U.S. for­got Afghanistan, but John Kelly has not

The Denver Post - - PERSPECTIVE - By Markos Kounalakis

Amer­i­cans may have lost sight of the Afghan war, but Don­ald Trump’s new chief of staff, Gen. John F. Kelly, has not. He sac­ri­ficed his son to that war. He knows that what hap­pens in Afghanistan does not stay in Afghanistan. Now, if he can fo­cus West Wing minds, he may bring Afghanistan back to the pub­lic con­scious­ness, where it be­longs.

War re­porters call ki­netic ac­tion “boom-boom.” Ex­plod­ing stuff makes good pic­tures and gets at­ten­tion. But nearly 16 years of boom-boom has dulled Amer­i­cans’ senses, and their out­rage. Years of fight­ing to turn out the Tal­iban evolved into na­tion build­ing, troop surges and ac­tive coun­terin­sur­gency and then mor­phed into rounds of pres­i­den­tially or­dered re­de­ploy­ments and more train­ing of Afghan forces be­fore creep­ing, fi­nally, into the sup­pos­edly nar­row coun­tert­er­ror­ism mis­sion that falls short of the with­drawal politi­cians ev­ery elec­tion cy­cle say they sup­port.

Clearly, some­thing hap- pened along the way.

Boom-boom from the Afghan prov­inces is no longer a daily Amer­i­can pop­u­lar con­cern. It is just a costly and dis­as­trous daily re­al­ity. Ira­ni­ans and Rus­sians are bog­ging down Amer­i­can ef­forts, strength­en­ing the Tal­iban’s ma­te­rial abil­i­ties and re­solve, and do­ing to the United States what it did to the Sovi­ets in the 1980s dur­ing the last big blood­let­ting. Afghanistan’s boom-boom is back­ground to the am­pli­fied daily White House dis­so­nance. In June, De­fense Sec­re­tary James Mat­tis told the Se­nate Armed Ser­vices Com­mit­tee that Amer­ica is “not win­ning in Afghanistan right now.”

That’s not to say the strat­egy isn’t be­ing re­viewed or the mil­i­tary isn’t ad­just­ing and putting pres­sure and pre­par­ing Afghan forces to lead the fight — of course it is. The U.S. mil­i­tary is a learn­ing or­ga­ni­za­tion that adapts to the facts on the ground and takes both force pro­tec­tion and its mis­sion deadly se­ri­ously.

Pub­licly, how­ever, Amer­ica has lost in­ter­est and per­spec­tive on the great­est suck on its re- sources and strength in a gen­er­a­tion. How can it be that Afghanistan, a le­git­i­mate war started in re­sponse to al-qaeda’s 2001 at­tack on the Twin Tow­ers and meant only to top­ple the Tal­iban has turned into the quag­mire now firmly into its third pres­i­den­tial ad­min­is­tra­tion? A war that was be­gun with 24 spe­cial-forces troops, a few horses and some don­keys, in a supremely well­co­or­di­nated and con­ducted strike with na­tive North­ern Al­liance forces ac­tion has turned into an in­fi­nite money pit, killing zone and never-end­ing story.

Can­di­date Don­ald Trump said Mid­dle East wars had cost $6 tril­lion. Some peg Amer­ica’s out­lay at $33,000 bor­rowed per Afghan. The num­ber changes de­pend­ing on who’s count­ing and how.

The fi­nan­cial cost is one thing. The hu­man cost is in­cal­cu­la­ble. Kelly knows this from his Afghan com­mand and his per­sonal loss — one of his Marine sons, 1st Lieu­tenant Robert Kelly, stepped on a land­mine while lead­ing his pla­toon in 2010.

Long-term war costs are al­ways high. In Afghanistan, they are ex­or­bi­tant. The cheap, quick and dirty Tal­iban over­throw at the end of 2001, howev- er, cost Amer­ica in other ways. The snap top­pling of the Kabul Tal­iban lead­er­ship led to the hubris and over­con­fi­dence that Amer­ica was on a roll. That the na­tion could use the vic­to­ri­ous mo­men­tum to com­pletely and in­de­pen­dently change the face of the re­gion be­fore it fully com­pleted the multi­na­tional job at hand in Afghanistan. Amer­ica and its al­lies got dis­tracted in Iraq, los­ing fo­cus on this back­ward place with bare­bones sov­er­eign state le­git­i­macy. Afghanistan re­mains a jum­ble of tribes and a mix of dis­jointed to­pogra­phies cob­bled to­gether and called a coun­try.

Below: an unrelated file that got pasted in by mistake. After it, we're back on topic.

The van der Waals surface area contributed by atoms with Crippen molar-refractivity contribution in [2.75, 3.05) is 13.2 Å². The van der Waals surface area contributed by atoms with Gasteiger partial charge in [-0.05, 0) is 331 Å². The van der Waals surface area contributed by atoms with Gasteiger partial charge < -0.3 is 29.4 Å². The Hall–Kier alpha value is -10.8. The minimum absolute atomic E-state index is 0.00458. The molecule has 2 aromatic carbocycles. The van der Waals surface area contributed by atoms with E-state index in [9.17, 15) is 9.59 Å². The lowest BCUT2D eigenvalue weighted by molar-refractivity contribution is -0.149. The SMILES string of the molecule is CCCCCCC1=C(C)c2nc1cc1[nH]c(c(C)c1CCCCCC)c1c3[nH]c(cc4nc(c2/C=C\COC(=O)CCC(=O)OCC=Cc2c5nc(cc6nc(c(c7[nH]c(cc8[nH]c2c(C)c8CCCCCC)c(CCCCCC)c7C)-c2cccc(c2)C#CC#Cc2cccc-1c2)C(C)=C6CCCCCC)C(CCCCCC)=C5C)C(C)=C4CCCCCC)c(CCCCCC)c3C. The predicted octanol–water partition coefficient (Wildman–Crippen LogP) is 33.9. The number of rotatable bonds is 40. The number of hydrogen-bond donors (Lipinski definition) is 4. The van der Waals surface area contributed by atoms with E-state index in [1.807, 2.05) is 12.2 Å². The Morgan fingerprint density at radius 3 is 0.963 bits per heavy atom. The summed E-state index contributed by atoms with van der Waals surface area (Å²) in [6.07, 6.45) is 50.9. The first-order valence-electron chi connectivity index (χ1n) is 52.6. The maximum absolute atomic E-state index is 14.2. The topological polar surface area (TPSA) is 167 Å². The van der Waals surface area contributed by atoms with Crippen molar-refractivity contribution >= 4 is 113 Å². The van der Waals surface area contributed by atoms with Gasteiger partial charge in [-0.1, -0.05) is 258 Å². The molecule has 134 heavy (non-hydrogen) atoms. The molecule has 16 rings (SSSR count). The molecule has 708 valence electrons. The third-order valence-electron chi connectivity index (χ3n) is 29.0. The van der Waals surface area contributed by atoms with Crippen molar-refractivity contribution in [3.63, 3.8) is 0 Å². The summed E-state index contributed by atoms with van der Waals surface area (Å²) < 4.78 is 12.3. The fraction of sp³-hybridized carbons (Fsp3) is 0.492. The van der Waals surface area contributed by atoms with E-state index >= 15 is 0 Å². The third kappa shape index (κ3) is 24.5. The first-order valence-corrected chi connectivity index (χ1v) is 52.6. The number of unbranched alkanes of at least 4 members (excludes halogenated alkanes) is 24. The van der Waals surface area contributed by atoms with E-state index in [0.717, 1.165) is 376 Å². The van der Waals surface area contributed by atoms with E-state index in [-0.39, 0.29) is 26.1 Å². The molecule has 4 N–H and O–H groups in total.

Its ge­o­graphic lo­ca­tion is what makes it im­por­tant. Its re­cent his­tory is what makes it a threat. It re­mains one big breed­ing ground for an anti-amer­i­can in­sur­gency fed by a du­plic­i­tous Pak­istan sym­pa­thetic and sup­port­ive of guerilla war­riors. Even the Is­lamic State has now found a wel­com­ing and fer­tile new breed­ing ground in and around Afghanistan. Rus­sians and Ira­ni­ans look at nearby Afghanistan and see the per­fect place for pay­back and mis­chief against a far­away and po­lit­i­cally aloof Amer­ica.

Why do the United States and its al­lies stay in? It is a sin­cere ques­tion. The odds are tough, the con­di­tions worse. What is re­quired, not just for Congress, the mil­i­tary, and the Amer­i­can peo­ple is a clear and con­cise goal: What are U.S. troops sup­posed to be do­ing in Afghanistan? The mis­sion needs to be de­fined and ar­tic­u­lated for ev­ery­one.

Kelly’s dis­ci­pline, clar­ity and fo­cus are leg­end. Kabul, Kan­da­har, Hel­mand, Nan­garhar, Logar — they are faintly fa­mil­iar to a tired and dis­tracted Amer­i­can pub­lic. Those Afghan prov­inces, how­ever, re­side deep in Kelly’s sinews and soul. Bring­ing a flail­ing West Wing back to ba­sics and to defin­ing the Afghan mis­sion could bring Amer­ica’s at­ten­tion back to an oth­er­wise for­got­ten war. “Win­ning,” how­ever, is some­thing al­to­gether dif­fer­ent.

Markos Kounalakis is a se­nior fel­low at Cen­tral Euro­pean Uni­ver­sity and vis­it­ing fel­low at the Hoover In­sti­tu­tion. Email him at markos@stan­ford.edu. Fol­low him on Twit­ter: @Kounalak­ism

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